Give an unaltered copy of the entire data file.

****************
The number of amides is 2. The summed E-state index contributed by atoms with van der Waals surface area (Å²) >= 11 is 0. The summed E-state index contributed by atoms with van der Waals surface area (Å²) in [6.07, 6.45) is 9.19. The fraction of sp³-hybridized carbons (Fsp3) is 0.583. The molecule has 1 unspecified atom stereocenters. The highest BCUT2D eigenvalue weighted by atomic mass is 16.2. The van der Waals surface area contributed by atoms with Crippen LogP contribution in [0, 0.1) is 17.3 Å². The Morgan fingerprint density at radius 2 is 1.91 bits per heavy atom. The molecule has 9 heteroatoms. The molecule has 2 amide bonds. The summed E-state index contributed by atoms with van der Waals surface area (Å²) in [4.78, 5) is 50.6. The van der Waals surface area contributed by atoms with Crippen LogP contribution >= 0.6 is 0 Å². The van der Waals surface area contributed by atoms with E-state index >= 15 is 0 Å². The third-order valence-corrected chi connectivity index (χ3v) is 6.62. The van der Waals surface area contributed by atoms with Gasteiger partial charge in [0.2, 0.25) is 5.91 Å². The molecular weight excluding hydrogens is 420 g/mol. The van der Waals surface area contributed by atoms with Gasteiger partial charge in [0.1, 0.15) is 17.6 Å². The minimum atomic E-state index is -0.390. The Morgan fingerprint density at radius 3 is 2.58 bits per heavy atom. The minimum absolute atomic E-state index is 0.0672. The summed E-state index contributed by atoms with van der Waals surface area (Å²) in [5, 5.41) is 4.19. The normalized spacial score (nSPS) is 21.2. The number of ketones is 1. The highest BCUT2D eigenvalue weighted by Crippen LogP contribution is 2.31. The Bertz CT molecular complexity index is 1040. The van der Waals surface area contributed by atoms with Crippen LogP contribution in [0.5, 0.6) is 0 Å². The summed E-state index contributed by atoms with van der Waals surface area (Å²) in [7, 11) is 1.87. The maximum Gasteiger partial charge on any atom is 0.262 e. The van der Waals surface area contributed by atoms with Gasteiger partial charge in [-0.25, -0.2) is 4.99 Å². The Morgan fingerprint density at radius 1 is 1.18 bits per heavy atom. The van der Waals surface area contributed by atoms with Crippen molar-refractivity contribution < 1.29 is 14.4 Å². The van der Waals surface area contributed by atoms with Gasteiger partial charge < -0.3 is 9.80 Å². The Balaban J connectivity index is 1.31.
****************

The number of amides is 2. The summed E-state index contributed by atoms with van der Waals surface area (Å²) >= 11 is 0. The summed E-state index contributed by atoms with van der Waals surface area (Å²) in [6.07, 6.45) is 9.19. The fraction of sp³-hybridized carbons (Fsp3) is 0.583. The molecule has 1 unspecified atom stereocenters. The highest BCUT2D eigenvalue weighted by atomic mass is 16.2. The van der Waals surface area contributed by atoms with Crippen LogP contribution in [0, 0.1) is 17.3 Å². The Morgan fingerprint density at radius 2 is 1.91 bits per heavy atom. The molecule has 9 heteroatoms. The molecule has 2 amide bonds. The summed E-state index contributed by atoms with van der Waals surface area (Å²) in [4.78, 5) is 50.6. The van der Waals surface area contributed by atoms with Crippen LogP contribution >= 0.6 is 0 Å². The van der Waals surface area contributed by atoms with E-state index >= 15 is 0 Å². The third-order valence-corrected chi connectivity index (χ3v) is 6.62. The van der Waals surface area contributed by atoms with Gasteiger partial charge in [0.2, 0.25) is 5.91 Å². The molecular weight excluding hydrogens is 420 g/mol. The van der Waals surface area contributed by atoms with Gasteiger partial charge in [0.1, 0.15) is 17.6 Å². The minimum atomic E-state index is -0.390. The Morgan fingerprint density at radius 3 is 2.58 bits per heavy atom. The minimum absolute atomic E-state index is 0.0672. The summed E-state index contributed by atoms with van der Waals surface area (Å²) in [5, 5.41) is 4.19. The normalized spacial score (nSPS) is 21.2. The number of ketones is 1. The highest BCUT2D eigenvalue weighted by Crippen LogP contribution is 2.31. The Bertz CT molecular complexity index is 1040. The van der Waals surface area contributed by atoms with Crippen LogP contribution in [0.5, 0.6) is 0 Å². The summed E-state index contributed by atoms with van der Waals surface area (Å²) in [7, 11) is 1.87. The maximum Gasteiger partial charge on any atom is 0.262 e. The van der Waals surface area contributed by atoms with Gasteiger partial charge in [-0.25, -0.2) is 4.99 Å². The Morgan fingerprint density at radius 1 is 1.18 bits per heavy atom. The van der Waals surface area contributed by atoms with Crippen molar-refractivity contribution < 1.29 is 14.4 Å². The van der Waals surface area contributed by atoms with Gasteiger partial charge < -0.3 is 9.80 Å². The Balaban J connectivity index is 1.31.